Neil Gaiman on writing American Gods' gay love story
It’s the bold American Gods scene — well, one of them — that has everybody talking, and for good reason.
On the third episode of the Starz fantasy series, a depressed salesman named Salim (Omid Abtahi) is struggling to make a dime in New York when he finds himself in a cab driven by a jinn, an ancient Arab god (whom most Americans might colloquially call a genie). Played by Mousa Kraish, the centuries-old jinn finds kinship with Salim, and what begins as an intimate taxicab conversation about faith transforms into a daring and important sex sequence — and, at its core, a love story — between both men.
EW recently moderated a Paley Center panel on behalf of Starz and GLAAD, screening the May 14 episode and exploring its content with the actors, executive producers Bryan Fuller and Michael Green, and the author of American Gods, Neil Gaiman, who described the experience watching the finished onscreen result as “absolute amazement and absolute joy.”
He recalled writing the scene 18 years ago, inspired by a New York cab driver who did, in fact, fall asleep at the wheel and admit to having been driving for 30 straight hours. “Afterwards, I just thought, that’s awful. The idea that some guy, in order to make a buck, was that pushed. And I think part of it may have come from reading the whole of One Thousand and One Nights, particularly the [J.C.] Mardrus and [Muhsin] Mahdi translations. I think it was the first thing that I’d ever read where I went, you know, there’s an awful lot of this sort of homoeroticism in the Arabian Nights. It was this really interesting part of Arab culture that I had never thought about, that I was learning about. And that had sort of stuck. And at that point, I wanted a genie in American Gods…and, I think it’s going to be a gay relationship… and after that it just kind of wrote itself. It probably wouldn’t have written itself quite so sexily, had I not read lots of Edmund White and Armistead Maupin and gone, ‘Okay, well, I can do that!’”
In translating the scene to television, Fuller says his and Green’s goal was simply to “make sure that it was undeniably beautiful for even those who were uncomfortable with same-sex romance.” (Fuller goes in-depth in EW’s postmortem show here.) Green, elaborating, explained how Fuller’s perspective as a gay man fused with his own as a straight man to create a definitive approach as “a beautiful romantic story between two people who find each other,” he said. “The more Bryan and I talked about it and the more he brought his perspective into it, I saw it as a story of a god giving a man permission to be himself and to enjoy sex and to be made love to.”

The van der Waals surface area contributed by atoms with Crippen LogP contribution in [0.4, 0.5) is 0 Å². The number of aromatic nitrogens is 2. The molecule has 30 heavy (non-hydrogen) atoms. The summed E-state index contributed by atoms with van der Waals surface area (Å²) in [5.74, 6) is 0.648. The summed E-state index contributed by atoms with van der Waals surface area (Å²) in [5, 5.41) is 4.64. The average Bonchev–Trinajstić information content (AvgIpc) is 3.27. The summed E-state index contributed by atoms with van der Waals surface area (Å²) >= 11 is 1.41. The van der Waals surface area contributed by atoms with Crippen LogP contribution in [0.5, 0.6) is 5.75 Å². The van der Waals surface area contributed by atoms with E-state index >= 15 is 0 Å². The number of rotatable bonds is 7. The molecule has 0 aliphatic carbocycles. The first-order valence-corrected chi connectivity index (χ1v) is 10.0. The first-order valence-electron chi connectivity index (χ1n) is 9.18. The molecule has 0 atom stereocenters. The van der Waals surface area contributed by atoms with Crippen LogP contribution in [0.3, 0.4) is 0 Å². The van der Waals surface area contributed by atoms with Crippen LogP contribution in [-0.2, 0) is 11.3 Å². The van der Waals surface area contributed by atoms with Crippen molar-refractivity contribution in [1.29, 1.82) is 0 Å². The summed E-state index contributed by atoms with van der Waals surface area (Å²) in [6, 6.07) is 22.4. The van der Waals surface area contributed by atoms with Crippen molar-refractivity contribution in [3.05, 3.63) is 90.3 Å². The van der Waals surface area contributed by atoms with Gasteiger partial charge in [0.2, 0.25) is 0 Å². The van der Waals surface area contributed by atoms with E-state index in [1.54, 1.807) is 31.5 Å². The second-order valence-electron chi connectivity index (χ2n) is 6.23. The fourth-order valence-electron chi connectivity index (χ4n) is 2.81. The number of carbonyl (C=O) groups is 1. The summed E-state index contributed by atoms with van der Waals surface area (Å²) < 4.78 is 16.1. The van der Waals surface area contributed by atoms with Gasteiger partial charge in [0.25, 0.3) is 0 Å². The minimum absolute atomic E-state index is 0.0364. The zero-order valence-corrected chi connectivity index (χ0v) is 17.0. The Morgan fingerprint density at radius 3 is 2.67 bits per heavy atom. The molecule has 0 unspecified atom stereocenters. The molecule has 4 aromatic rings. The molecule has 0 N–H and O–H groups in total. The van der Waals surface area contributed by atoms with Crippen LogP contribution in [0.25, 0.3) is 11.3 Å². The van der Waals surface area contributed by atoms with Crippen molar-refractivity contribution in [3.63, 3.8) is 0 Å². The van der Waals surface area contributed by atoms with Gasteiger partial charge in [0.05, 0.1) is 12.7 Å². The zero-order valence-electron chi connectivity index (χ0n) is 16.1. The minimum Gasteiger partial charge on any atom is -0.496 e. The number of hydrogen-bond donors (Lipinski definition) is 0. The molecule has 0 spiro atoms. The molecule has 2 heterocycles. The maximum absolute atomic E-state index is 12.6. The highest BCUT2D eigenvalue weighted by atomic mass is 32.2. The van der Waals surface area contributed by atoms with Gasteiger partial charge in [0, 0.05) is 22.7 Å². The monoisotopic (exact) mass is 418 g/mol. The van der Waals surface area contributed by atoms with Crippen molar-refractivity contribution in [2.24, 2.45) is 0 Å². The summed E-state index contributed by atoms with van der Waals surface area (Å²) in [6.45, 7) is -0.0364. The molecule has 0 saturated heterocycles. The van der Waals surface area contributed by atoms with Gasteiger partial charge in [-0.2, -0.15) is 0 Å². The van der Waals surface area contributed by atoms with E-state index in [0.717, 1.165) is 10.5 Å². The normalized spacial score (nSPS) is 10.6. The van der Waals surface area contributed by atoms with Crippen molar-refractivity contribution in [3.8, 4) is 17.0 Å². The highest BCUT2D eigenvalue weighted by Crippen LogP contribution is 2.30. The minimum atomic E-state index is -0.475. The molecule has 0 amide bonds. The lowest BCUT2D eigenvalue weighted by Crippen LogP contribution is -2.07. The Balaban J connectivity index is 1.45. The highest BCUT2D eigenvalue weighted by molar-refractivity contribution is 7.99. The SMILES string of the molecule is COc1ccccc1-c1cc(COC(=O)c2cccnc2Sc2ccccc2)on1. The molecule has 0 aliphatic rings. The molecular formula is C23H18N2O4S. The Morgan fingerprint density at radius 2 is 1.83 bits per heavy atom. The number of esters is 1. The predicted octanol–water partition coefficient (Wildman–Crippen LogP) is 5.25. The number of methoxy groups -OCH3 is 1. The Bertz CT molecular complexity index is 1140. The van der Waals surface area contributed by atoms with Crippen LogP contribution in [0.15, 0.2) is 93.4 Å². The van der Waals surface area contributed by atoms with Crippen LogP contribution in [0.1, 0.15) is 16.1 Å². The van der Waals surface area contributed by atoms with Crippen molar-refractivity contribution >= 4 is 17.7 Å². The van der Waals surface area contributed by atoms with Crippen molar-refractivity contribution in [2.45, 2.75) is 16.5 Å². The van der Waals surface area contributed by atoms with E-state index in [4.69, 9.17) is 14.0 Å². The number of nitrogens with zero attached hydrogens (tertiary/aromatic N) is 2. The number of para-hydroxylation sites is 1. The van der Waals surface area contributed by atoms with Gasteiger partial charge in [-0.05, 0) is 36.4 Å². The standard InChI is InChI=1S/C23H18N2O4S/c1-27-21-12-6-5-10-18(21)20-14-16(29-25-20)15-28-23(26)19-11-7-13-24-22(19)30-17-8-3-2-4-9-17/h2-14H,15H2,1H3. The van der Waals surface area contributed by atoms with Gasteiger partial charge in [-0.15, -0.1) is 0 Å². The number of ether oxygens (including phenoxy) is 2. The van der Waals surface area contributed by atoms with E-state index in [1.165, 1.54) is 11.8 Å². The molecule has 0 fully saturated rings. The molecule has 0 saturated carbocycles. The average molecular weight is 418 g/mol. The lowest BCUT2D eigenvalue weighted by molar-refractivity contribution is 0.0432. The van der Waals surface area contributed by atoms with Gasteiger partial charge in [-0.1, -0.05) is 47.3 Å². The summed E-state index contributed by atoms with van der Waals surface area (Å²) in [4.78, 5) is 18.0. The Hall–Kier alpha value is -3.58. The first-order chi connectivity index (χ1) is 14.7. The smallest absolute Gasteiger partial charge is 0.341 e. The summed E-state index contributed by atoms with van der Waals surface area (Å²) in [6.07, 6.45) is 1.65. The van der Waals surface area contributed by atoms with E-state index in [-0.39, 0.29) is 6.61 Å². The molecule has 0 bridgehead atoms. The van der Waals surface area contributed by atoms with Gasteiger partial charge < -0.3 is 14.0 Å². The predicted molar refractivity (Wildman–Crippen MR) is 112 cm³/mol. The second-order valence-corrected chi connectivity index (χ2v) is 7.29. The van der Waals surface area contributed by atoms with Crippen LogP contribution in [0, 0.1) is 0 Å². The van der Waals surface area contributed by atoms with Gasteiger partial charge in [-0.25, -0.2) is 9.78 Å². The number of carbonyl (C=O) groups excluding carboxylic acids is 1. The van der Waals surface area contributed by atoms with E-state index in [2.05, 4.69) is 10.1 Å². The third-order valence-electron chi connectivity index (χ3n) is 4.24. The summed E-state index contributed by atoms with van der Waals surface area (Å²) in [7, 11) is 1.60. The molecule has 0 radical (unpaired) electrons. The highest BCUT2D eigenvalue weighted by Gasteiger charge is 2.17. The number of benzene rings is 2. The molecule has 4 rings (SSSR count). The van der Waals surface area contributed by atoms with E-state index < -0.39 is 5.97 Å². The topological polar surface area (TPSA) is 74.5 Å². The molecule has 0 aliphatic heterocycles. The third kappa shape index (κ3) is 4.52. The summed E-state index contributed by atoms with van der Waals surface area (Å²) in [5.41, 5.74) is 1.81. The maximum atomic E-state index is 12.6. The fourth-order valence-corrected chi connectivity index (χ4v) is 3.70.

The scene (directed by Guillermo Navarro) marked Kraish’s first-ever onscreen kiss and sex scene; coincidentally, it marked Abtahi’s second, as the actor played another gay character named Salim on Showtime’s 2005 series Sleeper Cell. Both actors have been friends for a decade, which they say aided their experience during shooting, and fans of Gaiman’s novel. But more importantly, they laud the filmmakers and Gaiman not just for the beauty of the eroticism, but for the representation onscreen.
“This was my first time seeing it complete, and it was beautiful and everything that I expected it to be… but sex scene aside, just seeing two Middle Eastern men represented in that way, with humor and love and joy…it’s taken me eleven years to get to that,” said a visibly emotional Kraish. “And I want to see more of that.” (Narratively, viewers will, as this is just the beginning of Salim and the Jinn’s story in the series; in the book, this scene is their only appearance.)
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Abtahi confessed to nerves ahead of watching the scene with his wife. “I just felt, ‘God, I hope it’s not raunchy.’ And when I did see it and saw how it was shot and the music and the slow motion and the attention to detail and [Mousa’s] eyes, it was just so f—ing beautiful. I’m so proud to be a part of it.”
Of course, a slice of the scene’s artistic achievement sits on its very surface; atop its deeper implications, the Salim and Jinn sequence is still uniquely cinematic as it transports its characters from a nondescript hotel room to a cosmic desert at the moment of the Jinn’s climax. Gaiman said, “I remember when they sent me the script, and at the point where they’re describing moving in and out of the desert and somebody being filled by an ejaculation of flame, I’m going, ‘This is very beautiful written in the script. Obviously, they won’t actually do this. Only a madman would have written this.” Fuller, sitting beside Green, was quick to offer a correction: “Or two!”